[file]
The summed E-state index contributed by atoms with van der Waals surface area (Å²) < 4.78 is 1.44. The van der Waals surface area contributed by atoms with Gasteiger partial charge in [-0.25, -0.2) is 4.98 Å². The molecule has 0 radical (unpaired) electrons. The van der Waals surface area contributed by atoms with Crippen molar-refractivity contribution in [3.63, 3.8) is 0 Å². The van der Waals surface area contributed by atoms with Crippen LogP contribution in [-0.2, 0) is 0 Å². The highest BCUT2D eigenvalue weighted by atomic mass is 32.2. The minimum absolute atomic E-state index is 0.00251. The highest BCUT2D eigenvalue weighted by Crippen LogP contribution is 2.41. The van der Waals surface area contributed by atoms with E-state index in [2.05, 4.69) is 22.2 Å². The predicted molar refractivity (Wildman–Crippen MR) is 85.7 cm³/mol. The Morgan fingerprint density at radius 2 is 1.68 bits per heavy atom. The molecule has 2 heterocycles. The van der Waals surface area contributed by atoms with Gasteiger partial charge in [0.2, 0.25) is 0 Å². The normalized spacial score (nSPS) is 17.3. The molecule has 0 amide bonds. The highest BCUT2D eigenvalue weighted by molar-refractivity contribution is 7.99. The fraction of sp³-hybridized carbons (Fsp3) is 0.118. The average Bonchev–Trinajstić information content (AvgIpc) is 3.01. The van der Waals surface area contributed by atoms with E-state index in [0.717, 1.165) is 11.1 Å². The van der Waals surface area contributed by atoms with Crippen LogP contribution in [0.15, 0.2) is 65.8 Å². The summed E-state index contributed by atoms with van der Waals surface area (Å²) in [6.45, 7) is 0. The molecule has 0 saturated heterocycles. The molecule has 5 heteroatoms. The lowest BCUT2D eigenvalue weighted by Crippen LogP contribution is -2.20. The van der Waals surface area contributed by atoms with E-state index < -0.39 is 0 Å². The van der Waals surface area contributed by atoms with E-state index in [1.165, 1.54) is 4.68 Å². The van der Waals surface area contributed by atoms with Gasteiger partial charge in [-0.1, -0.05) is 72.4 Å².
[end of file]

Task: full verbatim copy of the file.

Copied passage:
The summed E-state index contributed by atoms with van der Waals surface area (Å²) < 4.78 is 1.44. The van der Waals surface area contributed by atoms with Gasteiger partial charge in [-0.25, -0.2) is 4.98 Å². The molecule has 0 radical (unpaired) electrons. The van der Waals surface area contributed by atoms with Crippen molar-refractivity contribution in [3.63, 3.8) is 0 Å². The van der Waals surface area contributed by atoms with Crippen LogP contribution in [-0.2, 0) is 0 Å². The highest BCUT2D eigenvalue weighted by atomic mass is 32.2. The minimum absolute atomic E-state index is 0.00251. The highest BCUT2D eigenvalue weighted by Crippen LogP contribution is 2.41. The van der Waals surface area contributed by atoms with E-state index in [2.05, 4.69) is 22.2 Å². The predicted molar refractivity (Wildman–Crippen MR) is 85.7 cm³/mol. The Morgan fingerprint density at radius 2 is 1.68 bits per heavy atom. The molecule has 2 heterocycles. The van der Waals surface area contributed by atoms with Gasteiger partial charge in [0.2, 0.25) is 0 Å². The normalized spacial score (nSPS) is 17.3. The molecule has 0 amide bonds. The highest BCUT2D eigenvalue weighted by molar-refractivity contribution is 7.99. The fraction of sp³-hybridized carbons (Fsp3) is 0.118. The average Bonchev–Trinajstić information content (AvgIpc) is 3.01. The van der Waals surface area contributed by atoms with E-state index in [0.717, 1.165) is 11.1 Å². The van der Waals surface area contributed by atoms with Crippen LogP contribution in [0.15, 0.2) is 65.8 Å². The summed E-state index contributed by atoms with van der Waals surface area (Å²) in [6.45, 7) is 0. The molecule has 0 saturated heterocycles. The molecule has 5 heteroatoms. The lowest BCUT2D eigenvalue weighted by Crippen LogP contribution is -2.20. The van der Waals surface area contributed by atoms with E-state index < -0.39 is 0 Å². The van der Waals surface area contributed by atoms with E-state index in [1.165, 1.54) is 4.68 Å². The van der Waals surface area contributed by atoms with Gasteiger partial charge in [-0.1, -0.05) is 72.4 Å².